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    Making and Canning Salsa | Summer 2013 Out Here Magazine

    homemade salsa packed in jars
    Out Here

    By Carol Davis

    Photography by Mark Mosrie

    Wash the jars and lids and place them in a boiling water canner, filled with heated water.

     
    Prepare Peppers and Onions
    wash onions and peppers

    Wash and dice peppers and onions either finely or chunky, depending on your taste. "It's a good idea to chop all the ingredients except the tomatoes first ... so they'll all be ready to cook together," Judy says.

    Set the bowl aside.

     
    Prepare Tomatoes
    dip the tomatoes into cold water
    lower the tomato into boiling water and watch for the skin to peel away
    cut an 'x' into the blossom end of the tomato
    put all ingredients into a large saucepan, boil and then simmer for 10 minutes
    cut out the core and coarsely chop the tomato
    peel off the skin

    After washing the tomatoes, pick up the first one and cut an "X" at the blossom end. This will help in the process of removing the skin.

    Lower the tomato into boiling water and watch for the skin to begin to peel away. This usually takes from 30-60 seconds, depending on the tomato's ripeness, Judy says.

    When you see the skin peeling away, remove the tomato, dip into cold water, peel off the skin, cut out the core, and chop coarsely to make a chunky salsa.

    Place all ingredients into a large saucepan, heat to a boil, and simmer for 10 minutes.

     

    VINEGAR AND SALT

    To preserve safely and correctly, you must use the correct kinds of vinegar and salt. Check your vinegar's label to make sure it is a 5-percent acidity vinegar. It's best to use a canning or pickling salt, but if you use a table salt, make sure it has no iodine or other additives, because those minerals will make your salsa – or whatever you're canning – change color, Judy says.

    Processing the Salsa
    'bubble the jars' with a plastic knife, adding extra salsa if needed for correct headspace
    pour the salsa into the jars, leaving headspace
    place the jars on a cooling rack (NO TIPPING)
    place the jars into the canner with a jar lifter

    As with the beans, avoid messy spills by using a wide, flat pan under the jar as you fill each one. Before you start your first jar, scoop out about a cup of hot water and pour it into the flat pan; this will keep the jar's temperature even so it doesn't crack.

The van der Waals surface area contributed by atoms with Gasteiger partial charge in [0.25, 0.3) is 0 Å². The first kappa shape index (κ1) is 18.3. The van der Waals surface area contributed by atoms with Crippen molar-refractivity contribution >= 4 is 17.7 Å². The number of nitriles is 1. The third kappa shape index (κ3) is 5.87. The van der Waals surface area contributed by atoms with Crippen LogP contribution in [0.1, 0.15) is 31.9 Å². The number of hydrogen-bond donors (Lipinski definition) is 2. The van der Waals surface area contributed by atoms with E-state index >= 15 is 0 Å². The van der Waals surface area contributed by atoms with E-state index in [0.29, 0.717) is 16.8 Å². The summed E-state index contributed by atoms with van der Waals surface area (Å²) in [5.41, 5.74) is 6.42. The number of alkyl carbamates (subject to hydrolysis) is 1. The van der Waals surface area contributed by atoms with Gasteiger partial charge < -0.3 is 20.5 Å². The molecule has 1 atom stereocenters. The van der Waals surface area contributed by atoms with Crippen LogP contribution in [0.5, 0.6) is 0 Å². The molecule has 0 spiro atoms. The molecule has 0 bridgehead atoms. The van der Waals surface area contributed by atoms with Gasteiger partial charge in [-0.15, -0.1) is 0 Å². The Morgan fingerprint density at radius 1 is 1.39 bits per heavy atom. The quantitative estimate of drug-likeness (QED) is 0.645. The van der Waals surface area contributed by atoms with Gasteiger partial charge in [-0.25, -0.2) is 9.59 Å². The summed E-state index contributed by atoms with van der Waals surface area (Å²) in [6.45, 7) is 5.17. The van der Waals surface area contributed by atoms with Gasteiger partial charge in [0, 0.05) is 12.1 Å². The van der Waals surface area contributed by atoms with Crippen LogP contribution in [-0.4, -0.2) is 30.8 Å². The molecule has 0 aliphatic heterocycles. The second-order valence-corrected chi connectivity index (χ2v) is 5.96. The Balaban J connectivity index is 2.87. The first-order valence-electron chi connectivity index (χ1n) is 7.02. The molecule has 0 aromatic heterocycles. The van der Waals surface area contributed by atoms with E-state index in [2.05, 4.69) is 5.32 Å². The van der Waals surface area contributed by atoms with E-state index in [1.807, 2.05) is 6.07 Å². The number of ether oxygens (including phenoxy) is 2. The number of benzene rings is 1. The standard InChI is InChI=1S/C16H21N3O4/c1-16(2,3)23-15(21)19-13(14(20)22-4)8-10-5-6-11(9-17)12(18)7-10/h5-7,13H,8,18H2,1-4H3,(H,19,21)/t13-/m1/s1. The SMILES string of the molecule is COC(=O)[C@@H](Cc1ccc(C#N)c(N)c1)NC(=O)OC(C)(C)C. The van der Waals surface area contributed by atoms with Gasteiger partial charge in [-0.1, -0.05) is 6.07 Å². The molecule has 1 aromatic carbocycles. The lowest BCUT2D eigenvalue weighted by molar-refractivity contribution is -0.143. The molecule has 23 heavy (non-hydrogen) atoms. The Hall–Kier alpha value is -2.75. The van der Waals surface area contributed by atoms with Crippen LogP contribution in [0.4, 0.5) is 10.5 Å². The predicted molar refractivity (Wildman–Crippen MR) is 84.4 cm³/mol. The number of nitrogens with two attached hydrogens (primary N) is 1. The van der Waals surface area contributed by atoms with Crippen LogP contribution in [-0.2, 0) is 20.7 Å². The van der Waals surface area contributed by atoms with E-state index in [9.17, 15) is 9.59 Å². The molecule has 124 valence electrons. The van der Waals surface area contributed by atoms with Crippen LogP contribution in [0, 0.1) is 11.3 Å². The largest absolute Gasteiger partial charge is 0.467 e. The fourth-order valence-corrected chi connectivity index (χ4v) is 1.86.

Fill each jar, leaving a half-inch of headspace and then bubble the contents to release trapped air bubbles. Bubbling will create more room in the jar, so add more salsa to leave the correct amount of headspace.

    Clean the top of the rims with damp paper towels, place a lid on top, and screw on a ring finger-tip tight. Individually place the jars on the rack in the canner with a jar lifter, and pour extra boiling water (if necessary) into the boiling water canner so that it covers the jar lids by 1 or 2 inches. Pour water between, not on top of, jars.

    As soon as the water reaches a gentle boil, set your timer for 15 minutes.

    After 15 minutes, turn the heat off, and let the canner sit and calm for 5 minutes.

    Using a jar-lifting tool, lift the jars out straight up – no tipping, because that could affect the seal – and place them on a cooling rack or towel, leaving about an inch between each jar to allow air flow to aid cooling.

    As the jars cool, you'll hear a slight "pop" from each of them as the lids seal. Let them sit in place overnight to allow them plenty of time to cool and seal.

     
    Final Steps and Storage

    HOT CHILI SALSA

    Ingredients:

    • 5 lbs. tomatoes
    • 1 cup vinegar
    • 2 lbs. peppers, assorted (not all hot)
    • 3 tsp. salt
    • 1 lb. onions
    • ½ tsp. pepper

    Directions:

    1. Wash all vegetables.
    2. Chop peppers and onions.
    3. Cut small X in blossom end of tomatoes.
    4. Dip tomatoes into boiling water for 30 to 60 seconds or until skins split.
    5. Dip in cold water, slip off skins and remove cores.
    6. Coarsely chop tomatoes.
    7. Put all ingredients into a large saucepan.
    8. Heat to a boil and simmer 10 minutes.
    9. Fill hot jars, leaving ½-inch head space.
    10. Remove air bubbles. Wipe jar rim.
    11. Adjust lids and process 15 minutes in a boiling water canner.
    12. Turn off heat, remove canner lid. Wait 5 minutes before removing jars and placing on towel or cooling rack.

    Yield: 6 to 8 pints

    Remove the rings, wash the jars, and label each jar with the name of the contents, the date it was canned, and, if you canned more than one batch, the batch number.

    "You want to put the batch number, just in case," she says. "Then, if you have a problem with one jar not sealing or something, you can watch the other jars that were done in that batch."

    Rings are to be used during the canning process only, not storing. "If you leave a ring on, it might have debris under it and it will get rusty and moldy," she says.

    Wash and dry the removed rings and place them on a cookie sheet in a hot oven.

    Out Here editor Carol Davis' canning specialties are tomatoes, her mom's salsa, and hot garlic pickles.

     
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    Summer 2013 Out Here Magazine Home Page

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